Also in early 2008, McLaughlin, the attorney for U.S. Market 107, Inc., hired Kuenzi, a private investigator, to look into U.S. Market 107's decreased profitability. Kuenzi analyzed inventory and sales and determined that employee theft likely had caused the decreased profits, as overall sales had actually increased.

On June 26, 2008, Kuenzi was working at the offices of U.S. Market Enterprises LLP [3] and watching a live [261 Or.App. 201] video feed from U.S. Market 107, as recorded and broadcast by the store's security system. Kuenzi later testified that the video had shown plaintiff wheeling a handcart with approximately four full cases of beer out of the store and loading the beer into a vehicle. Kuenzi testified that she showed the video to other people, including attorney McLaughlin, and then concluded that she had probable cause to believe that plaintiff had committed theft.[4] Accordingly, she called the police. Law enforcement officers went to the store, Kuenzi completed a citizen's arrest form, and the officers took plaintiff into custody. Plaintiff was released later that evening.

Earlier in 2008, before plaintiff's arrest, U.S. Market 107, Inc., Ditta, and defendant had moved for appointment of a custodian for U.S. Market 107, apparently in conjunction with the then-ongoing litigation between the store owners. Bains had objected to the motion, and a hearing had occurred in May 2008. The day after plaintiff's arrest at U.S. Market 107, McLaughlin sought an expedited order appointing a custodian for the store, citing concerns about inventory control and plaintiff's arrest for theft. McLaughlin later wrote to plaintiff's attorney, demanding plaintiff's resignation and opining that " [n]o competent person would allow [plaintiff] near U.S. Market #107 at any time." The court granted McLaughlin's motion in July 2008 and appointed a custodian for U.S. Market 107, which effectively ended plaintiff's employment at the store.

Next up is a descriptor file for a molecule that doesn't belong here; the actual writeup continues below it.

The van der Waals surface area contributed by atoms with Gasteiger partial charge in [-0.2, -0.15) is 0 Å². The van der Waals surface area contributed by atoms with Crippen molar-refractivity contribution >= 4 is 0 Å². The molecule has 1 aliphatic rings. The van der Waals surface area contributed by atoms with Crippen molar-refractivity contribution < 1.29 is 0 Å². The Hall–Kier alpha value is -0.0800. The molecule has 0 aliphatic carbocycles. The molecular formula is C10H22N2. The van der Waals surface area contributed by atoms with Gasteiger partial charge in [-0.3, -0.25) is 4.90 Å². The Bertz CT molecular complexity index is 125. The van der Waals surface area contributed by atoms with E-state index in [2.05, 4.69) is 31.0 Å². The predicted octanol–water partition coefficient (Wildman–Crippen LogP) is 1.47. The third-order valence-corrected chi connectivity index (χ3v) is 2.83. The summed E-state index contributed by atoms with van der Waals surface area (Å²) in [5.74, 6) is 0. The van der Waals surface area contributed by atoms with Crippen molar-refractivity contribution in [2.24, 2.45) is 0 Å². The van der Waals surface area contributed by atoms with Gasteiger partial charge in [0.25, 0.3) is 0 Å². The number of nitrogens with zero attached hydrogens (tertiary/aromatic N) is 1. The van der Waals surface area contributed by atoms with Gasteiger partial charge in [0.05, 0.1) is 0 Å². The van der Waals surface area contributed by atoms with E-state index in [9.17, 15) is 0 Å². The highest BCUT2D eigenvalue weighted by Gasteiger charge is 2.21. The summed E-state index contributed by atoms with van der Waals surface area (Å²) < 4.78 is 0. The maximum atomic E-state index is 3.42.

The district attorney eventually dismissed the charges that had been brought against plaintiff. Plaintiff then initiated this litigation, alleging false arrest, malicious prosecution, and abuse of process. Plaintiff pursued those claims against defendant on a theory that defendant was liable for Kuenzi's actions.[5] The case went to trial before a jury. At trial, the parties presented a great deal of evidence about video recordings of the events that occurred at U.S. [261 Or.App. 202] Market 107 on June 26, 2008. Kuenzi and others testified that they had watched the video feed on June 26 and that it showed plaintiff taking beer out of the store. When plaintiff played what he asserted was the same video at trial, however, it appeared to show a different man--not plaintiff--wheeling empty beer bottles out of the store. Kuenzi testified that plaintiff's video recording was not the same video that she had viewed on June 26, 2008. The defense suggested that plaintiff had somehow altered the video that he played at trial and that, as a result, it did not show what actually had happened on June 26.

Page 1091

Defendant moved for a directed verdict after the parties presented their evidence. The trial court denied that motion and submitted the case to the jury, which was instructed on the elements of each of plaintiff's tort claims. The court also instructed the jury that defendant could be held liable for Kuenzi's actions in either of two ways. First, the court explained that defendant could be liable for ...